By Damon Leedale-Brown, Sports Scientist & Conditioning Specialist
The understanding of ‘talent’ in sport—or indeed across other domains such as music and business—is an area which has received more extensive investigation over the last 10-20 years. Take the 1991 research of Florida State University psychologist Anders Ericsson in which they studied a group of violinists at the renowned Music Academy in Berlin, Germany. The violinists were split into three groups: Group 1 were the outstanding students expected to become international soloists—the kids considered lucky enough to have been born with a gift for music; Group 2 were still good performers but not considered at the same level as the top performers—most likely to have a future in the world’s top orchestras but not leading soloists; Group 3 were considered the least able of the students on a path to become music teachers. After a series of detailed interviews, the researchers found that the background of the three groups was remarkably similar—most students began practice alongside formal lessons at 8-years-old and, on average, first decided to become musicians just before turning 15. However, the one dramatic and unexpected difference between the groups was the number of hours that had been devoted to focused and purposeful practice. By the age of 20 the best violinists had practiced an average of 10,000 hours—2,000 more than the good violinists in group 2, and over 6,000 hours more than the violinists in group 3 hoping to become music teachers.
These findings link into research in the field of Longterm Athlete Development (LTAD) which, for some time now, has alluded to the fact that in most cases it takes around 10 years of purposeful training to reach World-Class level in any sport. In his book, Outliers, Malcolm Gladwell points out that most top performers practice for around 1,000 hours per year hence the ten year rule now being defined as the 10,000 hour rule.
Consider some of the so called child prodigies in sport—Tiger Woods had a father who was obsessed with the idea “that practice creates greatness” and started his son in golf at what he describes as an “unthinkably early age,” before he could even walk or talk! Before he was 3-years-old Tiger could already hit the ball 80 yards with his 2.5 wood, and won his first national major event at 13. By his mid-teens, Tiger had clocked over 10,000 hours of dedicated practice. Reliving his early years in tennis (from his autobiography Open) Andre Agassi wrote, “my father says that if I hit 2,500 balls each day, I’ll hit 17,500 balls each week, and at the end of one year I’ll have hit nearly 1 million balls. ‘Numbers,’ he says, ‘don’t lie.’ A child who hits one million balls each year will be unbeatable.”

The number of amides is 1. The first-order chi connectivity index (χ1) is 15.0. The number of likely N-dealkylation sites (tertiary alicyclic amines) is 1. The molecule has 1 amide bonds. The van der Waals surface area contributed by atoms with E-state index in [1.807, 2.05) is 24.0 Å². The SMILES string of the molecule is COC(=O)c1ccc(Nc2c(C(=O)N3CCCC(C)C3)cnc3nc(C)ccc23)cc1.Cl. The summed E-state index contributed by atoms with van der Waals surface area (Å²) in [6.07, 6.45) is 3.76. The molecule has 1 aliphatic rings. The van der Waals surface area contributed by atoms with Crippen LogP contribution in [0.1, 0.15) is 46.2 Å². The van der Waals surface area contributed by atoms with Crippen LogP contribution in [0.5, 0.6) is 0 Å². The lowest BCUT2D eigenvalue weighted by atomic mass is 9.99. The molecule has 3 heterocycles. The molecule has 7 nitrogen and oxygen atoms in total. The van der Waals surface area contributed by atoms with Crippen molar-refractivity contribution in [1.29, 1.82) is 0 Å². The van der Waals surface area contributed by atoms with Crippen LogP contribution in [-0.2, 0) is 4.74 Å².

Of course there are very real dangers to starting a child on a path of intensive and long hours of practice at such an early age. One of the leading Sports Science experts from England has said, “The only circumstance in which very early development seems to work is where the children themselves are motivated to clock up the hours, rather than doing so because of parents or a coach. The key is to be sensitive to the way the child is thinking and feeling, encouraging training without exerting undue pressure.” Psychologists typically call this “internal motivation” and it is often lacking in children who start too early or who are pushed too hard, putting them on a road not to excellence, but to burnout.